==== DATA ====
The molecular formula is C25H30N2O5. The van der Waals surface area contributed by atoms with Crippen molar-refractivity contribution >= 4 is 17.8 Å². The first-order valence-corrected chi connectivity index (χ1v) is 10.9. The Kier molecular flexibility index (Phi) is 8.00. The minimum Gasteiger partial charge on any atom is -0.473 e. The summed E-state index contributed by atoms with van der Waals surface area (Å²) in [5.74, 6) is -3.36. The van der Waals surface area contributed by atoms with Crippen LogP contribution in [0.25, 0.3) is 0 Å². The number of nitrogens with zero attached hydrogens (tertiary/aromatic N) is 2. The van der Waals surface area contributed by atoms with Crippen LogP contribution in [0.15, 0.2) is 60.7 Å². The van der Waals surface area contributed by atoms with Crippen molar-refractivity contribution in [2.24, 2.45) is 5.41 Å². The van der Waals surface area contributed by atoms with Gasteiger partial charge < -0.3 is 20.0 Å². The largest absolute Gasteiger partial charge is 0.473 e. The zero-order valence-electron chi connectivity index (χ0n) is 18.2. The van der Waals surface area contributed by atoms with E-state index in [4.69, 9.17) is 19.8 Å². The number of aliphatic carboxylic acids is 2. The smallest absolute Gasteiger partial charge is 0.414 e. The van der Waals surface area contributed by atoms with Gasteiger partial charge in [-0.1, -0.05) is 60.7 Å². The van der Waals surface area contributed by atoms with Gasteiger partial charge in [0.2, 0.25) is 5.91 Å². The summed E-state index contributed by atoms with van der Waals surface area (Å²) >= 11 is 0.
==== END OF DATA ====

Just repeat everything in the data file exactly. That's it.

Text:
The molecular formula is C25H30N2O5. The van der Waals surface area contributed by atoms with Crippen molar-refractivity contribution >= 4 is 17.8 Å². The first-order valence-corrected chi connectivity index (χ1v) is 10.9. The Kier molecular flexibility index (Phi) is 8.00. The minimum Gasteiger partial charge on any atom is -0.473 e. The summed E-state index contributed by atoms with van der Waals surface area (Å²) in [5.74, 6) is -3.36. The van der Waals surface area contributed by atoms with Crippen LogP contribution in [0.25, 0.3) is 0 Å². The number of nitrogens with zero attached hydrogens (tertiary/aromatic N) is 2. The van der Waals surface area contributed by atoms with Crippen LogP contribution in [0.15, 0.2) is 60.7 Å². The van der Waals surface area contributed by atoms with Crippen molar-refractivity contribution in [2.24, 2.45) is 5.41 Å². The van der Waals surface area contributed by atoms with Gasteiger partial charge < -0.3 is 20.0 Å². The largest absolute Gasteiger partial charge is 0.473 e. The zero-order valence-electron chi connectivity index (χ0n) is 18.2. The van der Waals surface area contributed by atoms with E-state index in [4.69, 9.17) is 19.8 Å². The number of aliphatic carboxylic acids is 2. The smallest absolute Gasteiger partial charge is 0.414 e. The van der Waals surface area contributed by atoms with Gasteiger partial charge in [-0.1, -0.05) is 60.7 Å². The van der Waals surface area contributed by atoms with Gasteiger partial charge in [0.2, 0.25) is 5.91 Å². The summed E-state index contributed by atoms with van der Waals surface area (Å²) >= 11 is 0.